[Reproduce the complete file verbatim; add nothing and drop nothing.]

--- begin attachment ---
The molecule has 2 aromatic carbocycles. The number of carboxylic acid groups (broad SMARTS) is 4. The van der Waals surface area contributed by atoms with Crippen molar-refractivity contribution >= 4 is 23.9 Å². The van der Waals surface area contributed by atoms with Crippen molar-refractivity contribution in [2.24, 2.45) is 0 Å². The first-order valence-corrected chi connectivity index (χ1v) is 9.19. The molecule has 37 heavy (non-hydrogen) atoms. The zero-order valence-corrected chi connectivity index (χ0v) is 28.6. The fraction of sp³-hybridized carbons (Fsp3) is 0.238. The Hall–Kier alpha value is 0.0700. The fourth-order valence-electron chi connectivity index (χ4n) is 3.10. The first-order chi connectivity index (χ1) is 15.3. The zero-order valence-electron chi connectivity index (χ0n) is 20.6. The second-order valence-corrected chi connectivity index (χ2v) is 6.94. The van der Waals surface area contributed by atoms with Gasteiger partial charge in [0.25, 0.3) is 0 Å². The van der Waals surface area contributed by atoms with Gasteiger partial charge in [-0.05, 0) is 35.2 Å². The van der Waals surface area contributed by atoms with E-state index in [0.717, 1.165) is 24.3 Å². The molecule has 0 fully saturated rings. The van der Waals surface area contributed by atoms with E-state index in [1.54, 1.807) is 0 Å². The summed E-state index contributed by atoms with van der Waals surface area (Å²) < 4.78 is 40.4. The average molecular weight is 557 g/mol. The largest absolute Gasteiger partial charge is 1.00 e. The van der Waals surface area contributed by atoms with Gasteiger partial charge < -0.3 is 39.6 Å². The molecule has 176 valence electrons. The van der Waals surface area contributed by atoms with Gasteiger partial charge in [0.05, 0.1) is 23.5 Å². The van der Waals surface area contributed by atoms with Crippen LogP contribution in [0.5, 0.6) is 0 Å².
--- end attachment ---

The molecule has 2 aromatic carbocycles. The number of carboxylic acid groups (broad SMARTS) is 4. The van der Waals surface area contributed by atoms with Crippen molar-refractivity contribution >= 4 is 23.9 Å². The van der Waals surface area contributed by atoms with Crippen molar-refractivity contribution in [2.24, 2.45) is 0 Å². The first-order valence-corrected chi connectivity index (χ1v) is 9.19. The molecule has 37 heavy (non-hydrogen) atoms. The zero-order valence-corrected chi connectivity index (χ0v) is 28.6. The fraction of sp³-hybridized carbons (Fsp3) is 0.238. The Hall–Kier alpha value is 0.0700. The fourth-order valence-electron chi connectivity index (χ4n) is 3.10. The first-order chi connectivity index (χ1) is 15.3. The zero-order valence-electron chi connectivity index (χ0n) is 20.6. The second-order valence-corrected chi connectivity index (χ2v) is 6.94. The van der Waals surface area contributed by atoms with Gasteiger partial charge in [0.25, 0.3) is 0 Å². The van der Waals surface area contributed by atoms with Gasteiger partial charge in [-0.05, 0) is 35.2 Å². The van der Waals surface area contributed by atoms with E-state index in [0.717, 1.165) is 24.3 Å². The molecule has 0 fully saturated rings. The van der Waals surface area contributed by atoms with E-state index in [1.54, 1.807) is 0 Å². The summed E-state index contributed by atoms with van der Waals surface area (Å²) < 4.78 is 40.4. The average molecular weight is 557 g/mol. The largest absolute Gasteiger partial charge is 1.00 e. The van der Waals surface area contributed by atoms with Gasteiger partial charge < -0.3 is 39.6 Å². The molecule has 176 valence electrons. The van der Waals surface area contributed by atoms with Gasteiger partial charge in [0.05, 0.1) is 23.5 Å². The van der Waals surface area contributed by atoms with Crippen LogP contribution in [0.5, 0.6) is 0 Å².